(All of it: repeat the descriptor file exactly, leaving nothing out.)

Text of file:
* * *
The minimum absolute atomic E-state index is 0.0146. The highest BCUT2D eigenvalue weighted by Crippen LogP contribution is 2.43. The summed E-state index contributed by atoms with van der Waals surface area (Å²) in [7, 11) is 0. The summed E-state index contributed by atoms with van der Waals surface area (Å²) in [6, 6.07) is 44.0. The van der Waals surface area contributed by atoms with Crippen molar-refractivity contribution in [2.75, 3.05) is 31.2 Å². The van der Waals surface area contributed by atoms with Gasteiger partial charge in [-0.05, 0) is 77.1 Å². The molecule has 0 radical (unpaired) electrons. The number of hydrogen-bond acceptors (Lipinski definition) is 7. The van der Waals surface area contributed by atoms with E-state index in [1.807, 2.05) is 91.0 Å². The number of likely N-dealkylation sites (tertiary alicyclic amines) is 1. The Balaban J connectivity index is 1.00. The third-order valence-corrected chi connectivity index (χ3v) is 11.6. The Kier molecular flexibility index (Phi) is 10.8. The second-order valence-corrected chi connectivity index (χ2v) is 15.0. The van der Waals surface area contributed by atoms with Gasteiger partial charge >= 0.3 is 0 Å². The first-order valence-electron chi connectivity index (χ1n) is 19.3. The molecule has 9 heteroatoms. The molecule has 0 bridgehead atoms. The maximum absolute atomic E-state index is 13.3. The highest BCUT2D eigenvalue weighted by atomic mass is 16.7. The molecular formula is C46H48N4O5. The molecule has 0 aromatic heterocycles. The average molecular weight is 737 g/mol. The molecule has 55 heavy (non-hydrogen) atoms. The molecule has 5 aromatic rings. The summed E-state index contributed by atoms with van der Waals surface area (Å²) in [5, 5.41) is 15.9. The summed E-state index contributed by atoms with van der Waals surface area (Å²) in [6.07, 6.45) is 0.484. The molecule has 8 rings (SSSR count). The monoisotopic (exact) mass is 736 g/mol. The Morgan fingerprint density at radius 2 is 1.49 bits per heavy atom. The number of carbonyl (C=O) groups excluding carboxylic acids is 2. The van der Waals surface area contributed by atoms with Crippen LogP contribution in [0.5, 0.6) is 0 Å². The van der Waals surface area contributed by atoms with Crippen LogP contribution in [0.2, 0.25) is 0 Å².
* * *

The minimum absolute atomic E-state index is 0.0146. The highest BCUT2D eigenvalue weighted by Crippen LogP contribution is 2.43. The summed E-state index contributed by atoms with van der Waals surface area (Å²) in [7, 11) is 0. The summed E-state index contributed by atoms with van der Waals surface area (Å²) in [6, 6.07) is 44.0. The van der Waals surface area contributed by atoms with Crippen molar-refractivity contribution in [2.75, 3.05) is 31.2 Å². The van der Waals surface area contributed by atoms with Gasteiger partial charge in [-0.05, 0) is 77.1 Å². The molecule has 0 radical (unpaired) electrons. The number of hydrogen-bond acceptors (Lipinski definition) is 7. The van der Waals surface area contributed by atoms with E-state index in [1.807, 2.05) is 91.0 Å². The number of likely N-dealkylation sites (tertiary alicyclic amines) is 1. The Balaban J connectivity index is 1.00. The third-order valence-corrected chi connectivity index (χ3v) is 11.6. The Kier molecular flexibility index (Phi) is 10.8. The second-order valence-corrected chi connectivity index (χ2v) is 15.0. The van der Waals surface area contributed by atoms with Gasteiger partial charge >= 0.3 is 0 Å². The first-order valence-electron chi connectivity index (χ1n) is 19.3. The molecule has 9 heteroatoms. The molecule has 0 bridgehead atoms. The maximum absolute atomic E-state index is 13.3. The highest BCUT2D eigenvalue weighted by atomic mass is 16.7. The molecular formula is C46H48N4O5. The molecule has 0 aromatic heterocycles. The average molecular weight is 737 g/mol. The molecule has 55 heavy (non-hydrogen) atoms. The molecule has 5 aromatic rings. The summed E-state index contributed by atoms with van der Waals surface area (Å²) in [5, 5.41) is 15.9. The summed E-state index contributed by atoms with van der Waals surface area (Å²) in [6.07, 6.45) is 0.484. The molecule has 8 rings (SSSR count). The monoisotopic (exact) mass is 736 g/mol. The Morgan fingerprint density at radius 2 is 1.49 bits per heavy atom. The number of carbonyl (C=O) groups excluding carboxylic acids is 2. The van der Waals surface area contributed by atoms with Crippen LogP contribution in [0.5, 0.6) is 0 Å². The van der Waals surface area contributed by atoms with Crippen LogP contribution in [0.2, 0.25) is 0 Å².